A number of noble Lords expressed reservations about the adequacy of that test and in our debates we considered a number of alternative approaches, in the hope of establishing clear guidelines for the magistrates. In its final form as it left the House, the Bill contained a formula which was certainly more specific. Whether it was a clearer statutory guide than the original words "interests of justice" was a question which the House had debated at some length. In the months since the House last debated the matter, clearly the noble Lord has been reconsidering the matter. Against the background of our debates in the last Session, I wonder whether there is not something to be said for taking a fresh look at the words, "interests of justice" as a test. Upon reconsideration it may turn out to be a more serviceable formula than it was previously credited as being. At any rate, we now have the opportunity for the House to look at it again.

If this Bill again commends itself to the House, there are just three points I should like to make before it comes to us in its later stages. The first has been referred to by the noble Lord, Lord Wigoder. There are, so we believe in the Home Office, technical amendments which need to be made, and we await those amendments for the Committee stage.

Secondly, Section 3 of the Criminal Justice Act 1967, which this Bill seeks to amend, is itself under sentence of death, having been consolidated as Section 8 of the Magistrates' Courts Act 1980. When that Act comes into force, which we expect to be in the spring, Section 3 of the 1967 Act will be repealed. The noble Lord may perhaps wish to give some thought, therefore, to the Long Title of the Bill.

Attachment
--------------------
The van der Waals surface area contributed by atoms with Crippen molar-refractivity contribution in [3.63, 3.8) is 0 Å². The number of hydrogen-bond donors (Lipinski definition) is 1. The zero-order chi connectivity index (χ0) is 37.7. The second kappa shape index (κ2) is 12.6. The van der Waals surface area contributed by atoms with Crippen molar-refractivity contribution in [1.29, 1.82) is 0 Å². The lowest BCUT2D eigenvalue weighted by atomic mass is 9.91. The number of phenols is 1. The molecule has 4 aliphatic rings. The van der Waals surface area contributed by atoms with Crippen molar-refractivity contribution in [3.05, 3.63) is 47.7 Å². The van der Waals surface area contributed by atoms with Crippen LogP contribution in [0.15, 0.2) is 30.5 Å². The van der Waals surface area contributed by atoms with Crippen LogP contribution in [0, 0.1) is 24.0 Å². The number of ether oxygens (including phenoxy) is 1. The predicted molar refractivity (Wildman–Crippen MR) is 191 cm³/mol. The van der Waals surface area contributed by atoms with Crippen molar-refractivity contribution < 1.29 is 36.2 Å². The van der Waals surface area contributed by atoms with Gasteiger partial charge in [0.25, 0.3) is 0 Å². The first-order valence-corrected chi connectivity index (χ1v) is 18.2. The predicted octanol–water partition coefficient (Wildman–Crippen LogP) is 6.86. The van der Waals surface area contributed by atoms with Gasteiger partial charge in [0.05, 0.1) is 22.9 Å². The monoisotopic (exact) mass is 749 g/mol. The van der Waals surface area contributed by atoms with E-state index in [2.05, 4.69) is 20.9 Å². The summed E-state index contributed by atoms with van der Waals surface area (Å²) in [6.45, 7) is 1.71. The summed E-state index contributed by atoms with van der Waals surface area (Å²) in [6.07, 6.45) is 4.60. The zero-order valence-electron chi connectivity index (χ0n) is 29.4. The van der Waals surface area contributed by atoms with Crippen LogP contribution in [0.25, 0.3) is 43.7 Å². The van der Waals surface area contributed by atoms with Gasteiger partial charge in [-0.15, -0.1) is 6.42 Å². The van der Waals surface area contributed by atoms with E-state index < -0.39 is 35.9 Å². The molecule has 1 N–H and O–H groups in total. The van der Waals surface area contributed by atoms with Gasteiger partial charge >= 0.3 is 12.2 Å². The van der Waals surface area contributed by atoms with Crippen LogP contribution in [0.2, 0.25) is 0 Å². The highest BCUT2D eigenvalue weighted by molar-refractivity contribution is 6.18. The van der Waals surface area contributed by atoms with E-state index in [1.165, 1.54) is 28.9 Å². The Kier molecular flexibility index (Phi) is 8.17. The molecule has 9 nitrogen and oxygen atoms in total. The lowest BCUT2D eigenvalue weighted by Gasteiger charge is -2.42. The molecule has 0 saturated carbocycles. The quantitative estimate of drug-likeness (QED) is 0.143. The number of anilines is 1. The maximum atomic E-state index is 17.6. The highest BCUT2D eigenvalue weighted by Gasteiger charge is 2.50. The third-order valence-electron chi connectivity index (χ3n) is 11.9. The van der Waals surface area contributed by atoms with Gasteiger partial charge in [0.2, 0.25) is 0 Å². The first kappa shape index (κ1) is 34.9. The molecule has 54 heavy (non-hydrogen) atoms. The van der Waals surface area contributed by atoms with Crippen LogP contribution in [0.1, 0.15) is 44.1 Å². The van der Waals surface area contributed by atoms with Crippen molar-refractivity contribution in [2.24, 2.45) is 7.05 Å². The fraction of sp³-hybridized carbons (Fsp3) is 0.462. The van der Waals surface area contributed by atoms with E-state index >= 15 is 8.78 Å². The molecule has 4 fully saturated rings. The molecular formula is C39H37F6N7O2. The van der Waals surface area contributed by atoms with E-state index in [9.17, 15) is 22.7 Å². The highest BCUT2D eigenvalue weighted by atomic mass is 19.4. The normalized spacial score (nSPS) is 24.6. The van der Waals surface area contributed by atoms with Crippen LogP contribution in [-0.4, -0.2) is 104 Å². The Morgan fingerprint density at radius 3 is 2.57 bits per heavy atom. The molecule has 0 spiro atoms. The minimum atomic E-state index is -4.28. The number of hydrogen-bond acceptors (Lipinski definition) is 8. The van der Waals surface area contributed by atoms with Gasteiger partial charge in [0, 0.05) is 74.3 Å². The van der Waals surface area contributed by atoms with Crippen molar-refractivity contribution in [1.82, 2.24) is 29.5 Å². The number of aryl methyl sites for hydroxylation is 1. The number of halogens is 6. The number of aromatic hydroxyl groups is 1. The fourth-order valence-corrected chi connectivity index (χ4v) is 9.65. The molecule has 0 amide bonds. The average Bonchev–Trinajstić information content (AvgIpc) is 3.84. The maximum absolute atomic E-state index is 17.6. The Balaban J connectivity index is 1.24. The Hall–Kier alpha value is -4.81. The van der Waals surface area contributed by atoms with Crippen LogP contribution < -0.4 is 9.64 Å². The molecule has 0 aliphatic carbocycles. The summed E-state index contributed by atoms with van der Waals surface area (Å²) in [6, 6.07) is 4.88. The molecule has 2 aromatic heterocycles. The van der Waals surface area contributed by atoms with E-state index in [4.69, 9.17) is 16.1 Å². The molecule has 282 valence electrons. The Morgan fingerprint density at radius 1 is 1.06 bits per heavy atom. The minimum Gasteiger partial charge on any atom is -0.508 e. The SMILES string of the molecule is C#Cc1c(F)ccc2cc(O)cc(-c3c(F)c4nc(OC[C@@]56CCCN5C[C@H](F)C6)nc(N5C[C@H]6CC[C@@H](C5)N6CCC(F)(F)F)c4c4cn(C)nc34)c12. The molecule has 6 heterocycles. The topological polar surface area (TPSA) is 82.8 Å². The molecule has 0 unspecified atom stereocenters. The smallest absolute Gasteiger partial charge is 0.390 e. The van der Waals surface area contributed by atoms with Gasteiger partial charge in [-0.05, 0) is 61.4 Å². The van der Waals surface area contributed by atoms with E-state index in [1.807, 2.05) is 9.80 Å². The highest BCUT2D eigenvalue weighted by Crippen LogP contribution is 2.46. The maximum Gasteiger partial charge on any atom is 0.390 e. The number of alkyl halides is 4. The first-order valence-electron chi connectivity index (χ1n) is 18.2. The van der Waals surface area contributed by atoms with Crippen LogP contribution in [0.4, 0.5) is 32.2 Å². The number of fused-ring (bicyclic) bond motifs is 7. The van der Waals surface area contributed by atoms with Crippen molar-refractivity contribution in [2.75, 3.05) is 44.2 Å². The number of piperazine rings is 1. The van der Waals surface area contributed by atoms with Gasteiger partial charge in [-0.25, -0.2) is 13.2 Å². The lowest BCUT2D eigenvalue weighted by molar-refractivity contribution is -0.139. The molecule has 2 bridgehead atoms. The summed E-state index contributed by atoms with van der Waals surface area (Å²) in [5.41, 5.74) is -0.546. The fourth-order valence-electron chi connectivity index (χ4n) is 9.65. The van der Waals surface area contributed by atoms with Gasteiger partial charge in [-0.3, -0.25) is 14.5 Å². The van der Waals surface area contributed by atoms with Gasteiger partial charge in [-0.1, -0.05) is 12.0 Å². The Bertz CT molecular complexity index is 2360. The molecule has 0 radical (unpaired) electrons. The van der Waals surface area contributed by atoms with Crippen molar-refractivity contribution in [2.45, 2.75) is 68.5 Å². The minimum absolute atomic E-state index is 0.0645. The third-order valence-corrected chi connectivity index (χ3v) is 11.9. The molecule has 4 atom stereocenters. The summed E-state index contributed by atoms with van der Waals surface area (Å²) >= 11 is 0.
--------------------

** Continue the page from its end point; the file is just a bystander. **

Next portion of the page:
Finally, the whole subject of committal proceedings, as the House will know, is within the terms of reference of the Royal Commission on Criminal Procedure. The noble Lord, Lord Boston, specifically mentioned this and my reply to him is that I understand that the report of the Royal Commission is expected to be published early in January. I cannot, of course, go further than that this evening so far as any possibilities of legislation arising out of the report will be concerned; but the noble Lord is absolutely right in saying that, first of all, the digestion of the report and then the possibilities of legislation will take time. It is certainly not my purpose, as it was not the noble Lord's, to suggest that the reason for the existence of the Royal Commission is reason for opposing this Bill today. However, I am sure that if this Bill makes progress your Lordships will want to examine it very carefully in the light of whatever the Royal Commission has to say on this topic.

Lord Wigoder

My Lords, I am grateful to the noble Lord, Lord Boston, and to the noble Lord, Lord Belstead, for their encouraging remarks, and I take on board, of course, the detailed points made by the noble Lord, Lord Belstead.

On Question, Bill read 2a, and committed to a Committee of the Whole House.